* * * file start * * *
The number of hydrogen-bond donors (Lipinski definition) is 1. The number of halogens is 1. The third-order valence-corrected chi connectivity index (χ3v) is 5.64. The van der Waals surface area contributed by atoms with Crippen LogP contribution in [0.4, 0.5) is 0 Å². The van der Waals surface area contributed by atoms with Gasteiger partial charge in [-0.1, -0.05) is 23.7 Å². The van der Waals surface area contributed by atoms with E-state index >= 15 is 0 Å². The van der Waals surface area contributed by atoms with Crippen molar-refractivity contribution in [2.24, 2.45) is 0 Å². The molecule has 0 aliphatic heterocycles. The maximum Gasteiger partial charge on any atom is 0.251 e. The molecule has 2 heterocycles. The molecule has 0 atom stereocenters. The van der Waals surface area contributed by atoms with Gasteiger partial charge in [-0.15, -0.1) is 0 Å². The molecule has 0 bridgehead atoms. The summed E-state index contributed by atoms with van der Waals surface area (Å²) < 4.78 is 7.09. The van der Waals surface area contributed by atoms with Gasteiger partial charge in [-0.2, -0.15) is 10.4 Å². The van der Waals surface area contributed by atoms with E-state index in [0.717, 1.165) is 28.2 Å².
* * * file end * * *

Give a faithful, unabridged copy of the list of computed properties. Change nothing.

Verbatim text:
The number of hydrogen-bond donors (Lipinski definition) is 1. The number of halogens is 1. The third-order valence-corrected chi connectivity index (χ3v) is 5.64. The van der Waals surface area contributed by atoms with Crippen LogP contribution in [0.4, 0.5) is 0 Å². The van der Waals surface area contributed by atoms with Gasteiger partial charge in [-0.1, -0.05) is 23.7 Å². The van der Waals surface area contributed by atoms with E-state index >= 15 is 0 Å². The van der Waals surface area contributed by atoms with Crippen molar-refractivity contribution in [2.24, 2.45) is 0 Å². The molecule has 0 aliphatic heterocycles. The maximum Gasteiger partial charge on any atom is 0.251 e. The molecule has 2 heterocycles. The molecule has 0 atom stereocenters. The van der Waals surface area contributed by atoms with Gasteiger partial charge in [-0.15, -0.1) is 0 Å². The molecule has 0 bridgehead atoms. The summed E-state index contributed by atoms with van der Waals surface area (Å²) < 4.78 is 7.09. The van der Waals surface area contributed by atoms with Gasteiger partial charge in [-0.2, -0.15) is 10.4 Å². The van der Waals surface area contributed by atoms with E-state index in [0.717, 1.165) is 28.2 Å².